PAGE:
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Specific Heat EX–5524A Page 1 of 9

Specific Heat

EQUIPMENT LIST

1 Temperature Sensor PS-2125


1 Calorimetry Cup
1 Specific Heat Set SE-6849
1 Balance SE-8723
1 Hot Plate SE-8830
1 Graduated cylinder, 100 mL
1 1000-mL Beaker
1 Braided Physics String SE-8050
Required, but not included:
1 850 Universal Interface UI-5000
1 PASCO Capstone UI-5400
Water
Ice
Kettle or pan to heat up water.
Paper towels

INTRODUCTION
The purpose of this activity is to determine the specific heat of a metal object and see how that
can help identity the metal. A Temperature Sensor is used to measure the change in temperature
of a known quantity of water at about 50o C when a metal object of known mass and known
initial temperature is put into the water. The precision of the Temperature Sensor is a few
hundreds of a degree. This procedure allows the determination of the specific heat to an accuracy
of 1-2%. Limiting the water temperature improves the accuracy (see discussion in Theory) and
minimizes the chance of accidents. The uncertainty in the measurement will be estimated and the
student will see how this impacts identification of the material.

Written by Chuck Hunt 2010


Specific Heat EX–5524A Page 2 of 9

THEORY - The Specific Heat


The specific heat c of a substance is the amount of thermal energy (heat) that a single gram of the
substance must absorb in order to change its temperature by one degree Celsius (or Kelvin). The
specific heat of water, for example, is cwater = 4.186 J/goC. That is: 4.186 J of heat are needed to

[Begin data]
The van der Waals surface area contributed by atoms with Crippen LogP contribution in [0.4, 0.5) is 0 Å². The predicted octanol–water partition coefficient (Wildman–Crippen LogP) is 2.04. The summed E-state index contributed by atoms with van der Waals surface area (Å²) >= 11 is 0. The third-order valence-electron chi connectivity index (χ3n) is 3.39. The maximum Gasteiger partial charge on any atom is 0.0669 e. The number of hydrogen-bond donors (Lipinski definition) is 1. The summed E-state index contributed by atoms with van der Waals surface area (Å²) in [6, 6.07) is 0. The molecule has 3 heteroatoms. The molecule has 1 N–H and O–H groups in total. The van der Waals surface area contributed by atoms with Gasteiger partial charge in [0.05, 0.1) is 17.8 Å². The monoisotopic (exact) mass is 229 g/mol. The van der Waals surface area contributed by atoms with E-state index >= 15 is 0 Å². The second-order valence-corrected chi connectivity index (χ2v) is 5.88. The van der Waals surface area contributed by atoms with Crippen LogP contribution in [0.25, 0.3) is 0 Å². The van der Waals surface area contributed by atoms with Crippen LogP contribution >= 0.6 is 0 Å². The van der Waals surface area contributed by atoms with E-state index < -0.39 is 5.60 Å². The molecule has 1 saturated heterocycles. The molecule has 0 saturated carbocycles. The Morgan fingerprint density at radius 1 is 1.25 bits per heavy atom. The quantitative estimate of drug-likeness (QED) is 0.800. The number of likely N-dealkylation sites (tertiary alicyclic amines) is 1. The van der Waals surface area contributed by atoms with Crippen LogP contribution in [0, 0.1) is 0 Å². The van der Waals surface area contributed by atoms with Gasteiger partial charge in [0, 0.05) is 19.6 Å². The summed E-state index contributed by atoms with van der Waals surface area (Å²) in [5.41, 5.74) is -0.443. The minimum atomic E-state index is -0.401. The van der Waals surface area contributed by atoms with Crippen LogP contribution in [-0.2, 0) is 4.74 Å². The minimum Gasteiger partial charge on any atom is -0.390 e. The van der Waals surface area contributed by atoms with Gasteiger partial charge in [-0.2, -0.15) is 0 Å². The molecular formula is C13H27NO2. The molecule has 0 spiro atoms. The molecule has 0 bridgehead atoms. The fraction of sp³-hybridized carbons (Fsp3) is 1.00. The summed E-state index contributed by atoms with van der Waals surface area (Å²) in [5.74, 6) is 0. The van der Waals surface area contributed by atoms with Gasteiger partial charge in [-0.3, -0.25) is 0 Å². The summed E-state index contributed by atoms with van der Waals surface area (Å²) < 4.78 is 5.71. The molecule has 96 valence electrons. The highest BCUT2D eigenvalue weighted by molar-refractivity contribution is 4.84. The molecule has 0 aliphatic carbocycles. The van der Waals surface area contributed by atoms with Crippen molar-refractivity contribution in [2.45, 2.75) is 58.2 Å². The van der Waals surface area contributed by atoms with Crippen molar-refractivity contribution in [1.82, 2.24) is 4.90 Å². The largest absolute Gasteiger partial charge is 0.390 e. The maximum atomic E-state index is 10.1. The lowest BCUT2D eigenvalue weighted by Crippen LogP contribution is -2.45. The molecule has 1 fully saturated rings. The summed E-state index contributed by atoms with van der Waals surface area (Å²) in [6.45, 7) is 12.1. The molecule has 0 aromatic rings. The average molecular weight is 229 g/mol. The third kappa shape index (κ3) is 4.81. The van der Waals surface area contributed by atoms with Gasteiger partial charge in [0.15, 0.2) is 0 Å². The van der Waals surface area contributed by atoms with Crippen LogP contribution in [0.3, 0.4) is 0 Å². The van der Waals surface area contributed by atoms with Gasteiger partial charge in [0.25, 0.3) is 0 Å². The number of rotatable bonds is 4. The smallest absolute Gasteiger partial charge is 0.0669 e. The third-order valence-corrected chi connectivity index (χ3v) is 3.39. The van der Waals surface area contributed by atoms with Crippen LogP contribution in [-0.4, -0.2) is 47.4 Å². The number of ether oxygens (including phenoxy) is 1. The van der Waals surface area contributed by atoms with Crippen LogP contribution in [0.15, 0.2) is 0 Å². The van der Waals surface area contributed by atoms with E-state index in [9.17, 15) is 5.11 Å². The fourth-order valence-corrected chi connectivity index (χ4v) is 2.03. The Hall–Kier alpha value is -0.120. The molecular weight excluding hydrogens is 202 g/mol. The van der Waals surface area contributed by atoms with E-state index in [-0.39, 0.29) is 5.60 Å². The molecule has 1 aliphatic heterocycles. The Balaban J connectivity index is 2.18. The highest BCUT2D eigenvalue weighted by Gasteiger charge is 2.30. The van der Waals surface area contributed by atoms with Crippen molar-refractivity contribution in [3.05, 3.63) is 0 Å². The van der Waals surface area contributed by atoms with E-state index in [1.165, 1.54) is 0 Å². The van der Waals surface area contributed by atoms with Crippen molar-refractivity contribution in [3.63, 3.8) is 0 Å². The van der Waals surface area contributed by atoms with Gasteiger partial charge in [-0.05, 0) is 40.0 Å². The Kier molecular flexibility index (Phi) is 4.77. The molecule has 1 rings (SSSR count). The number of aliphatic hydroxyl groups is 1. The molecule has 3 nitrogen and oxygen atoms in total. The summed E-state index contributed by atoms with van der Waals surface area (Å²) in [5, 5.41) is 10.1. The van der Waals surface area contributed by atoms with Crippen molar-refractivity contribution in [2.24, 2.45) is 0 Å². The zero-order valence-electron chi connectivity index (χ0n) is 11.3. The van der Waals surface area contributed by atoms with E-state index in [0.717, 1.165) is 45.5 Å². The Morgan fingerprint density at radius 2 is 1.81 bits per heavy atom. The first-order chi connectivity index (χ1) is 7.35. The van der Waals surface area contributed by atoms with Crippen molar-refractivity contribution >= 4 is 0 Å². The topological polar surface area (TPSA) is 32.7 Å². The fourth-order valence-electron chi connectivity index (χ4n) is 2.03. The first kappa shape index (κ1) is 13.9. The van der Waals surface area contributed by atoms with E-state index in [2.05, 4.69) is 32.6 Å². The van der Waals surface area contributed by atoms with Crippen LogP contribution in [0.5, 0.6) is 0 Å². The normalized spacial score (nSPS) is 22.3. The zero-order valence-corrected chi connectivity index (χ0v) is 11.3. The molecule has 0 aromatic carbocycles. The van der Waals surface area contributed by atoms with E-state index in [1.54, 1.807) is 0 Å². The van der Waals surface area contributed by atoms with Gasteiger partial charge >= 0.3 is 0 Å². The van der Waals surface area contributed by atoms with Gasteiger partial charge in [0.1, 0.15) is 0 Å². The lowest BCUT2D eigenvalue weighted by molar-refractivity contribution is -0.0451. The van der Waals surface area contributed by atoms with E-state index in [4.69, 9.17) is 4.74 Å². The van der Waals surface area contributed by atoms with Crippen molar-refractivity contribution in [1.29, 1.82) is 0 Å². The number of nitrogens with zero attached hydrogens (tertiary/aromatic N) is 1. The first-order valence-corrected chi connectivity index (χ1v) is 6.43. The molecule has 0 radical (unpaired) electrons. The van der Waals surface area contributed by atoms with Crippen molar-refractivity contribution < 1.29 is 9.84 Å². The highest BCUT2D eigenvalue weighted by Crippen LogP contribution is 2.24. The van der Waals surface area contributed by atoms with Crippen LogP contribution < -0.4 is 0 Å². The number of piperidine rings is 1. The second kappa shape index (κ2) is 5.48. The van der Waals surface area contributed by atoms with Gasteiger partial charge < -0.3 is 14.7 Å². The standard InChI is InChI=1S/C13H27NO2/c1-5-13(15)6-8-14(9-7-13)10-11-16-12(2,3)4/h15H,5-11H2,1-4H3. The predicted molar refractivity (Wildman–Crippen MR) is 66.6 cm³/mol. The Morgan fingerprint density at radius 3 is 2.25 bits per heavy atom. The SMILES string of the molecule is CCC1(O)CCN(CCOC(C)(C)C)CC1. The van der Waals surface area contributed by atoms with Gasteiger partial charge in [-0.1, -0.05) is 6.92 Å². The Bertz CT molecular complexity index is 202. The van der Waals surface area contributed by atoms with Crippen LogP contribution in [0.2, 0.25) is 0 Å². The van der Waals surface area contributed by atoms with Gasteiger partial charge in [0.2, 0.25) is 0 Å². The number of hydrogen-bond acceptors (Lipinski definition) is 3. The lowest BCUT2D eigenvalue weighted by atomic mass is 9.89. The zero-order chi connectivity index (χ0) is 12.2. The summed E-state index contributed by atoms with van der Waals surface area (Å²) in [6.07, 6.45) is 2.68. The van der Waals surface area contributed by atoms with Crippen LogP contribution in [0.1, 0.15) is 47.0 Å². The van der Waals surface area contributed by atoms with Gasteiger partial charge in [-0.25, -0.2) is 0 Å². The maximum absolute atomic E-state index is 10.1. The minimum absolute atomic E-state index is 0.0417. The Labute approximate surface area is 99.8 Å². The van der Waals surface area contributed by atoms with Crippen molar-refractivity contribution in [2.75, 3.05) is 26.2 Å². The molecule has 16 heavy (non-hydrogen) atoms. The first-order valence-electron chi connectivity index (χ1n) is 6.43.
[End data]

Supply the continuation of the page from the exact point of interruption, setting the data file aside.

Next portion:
raise the temperature of 1g of water by 1 °C. In general, we have:
Q = c m T (Eq. 1)
where Q is the thermal energy (heat) required to produce a temperature change T in a material
with a specific heat c and a mass m.
If there is no loss into the environment, when we add a cold metal to warm water, the heat gained
by the metal, QM , must equal the heat lost by the water, -Qw , and we have:
QM = - Qw = cM mM TM = -cw mw Tw (Eq. 2)
Solving for the specific heat of the metal gives:

cM = cw (mw/mM)(-Tw/TM) (Eq. 3)

Since the specific heat of water is much higher than that of the metals we use, the water
temperature change will be small and limits the precision of the experiment. To maximize Tw ,
we need to keep the water mass as small as possible and the initial temperature difference
between the cold metal and hot water as high as possible. However, there is one additional
complication. When the calorimeter cup is opened to add the metal, the saturated water vapor in
the air above the water is lost into the room (visible as steam rising from the cup). For 80o C
water, this results in a temperature drop of ~0.5o C as equilibrium is re-established in the closed
calorimeter, even if no metal is added. Since the total temperature change of the water is only
about 5o C, this is a serious error. This effect can be effectively eliminated by using water no
hotter than about 50 oC.
One final complexity is that the calorimeter is not totally isolated from the environment. This can
be seen in Figure 1 below. The calorimeter cap is off the cup until the metal sample is added at
about 301 s. The calorimeter is then capped and the system has come to equilibrium by 340 s.
During this 40 s interval, the water in the calorimeter will have cooled by several tenths of a
degree due to loss to the room. We correct for this by fitting a straight line to the data from 340 s
to 400 s. We use this line to extrapolate back to 301 s to find the equilibrium temperature that
would have occurred if equilibrium had occurred instantaneously, before any lose to the room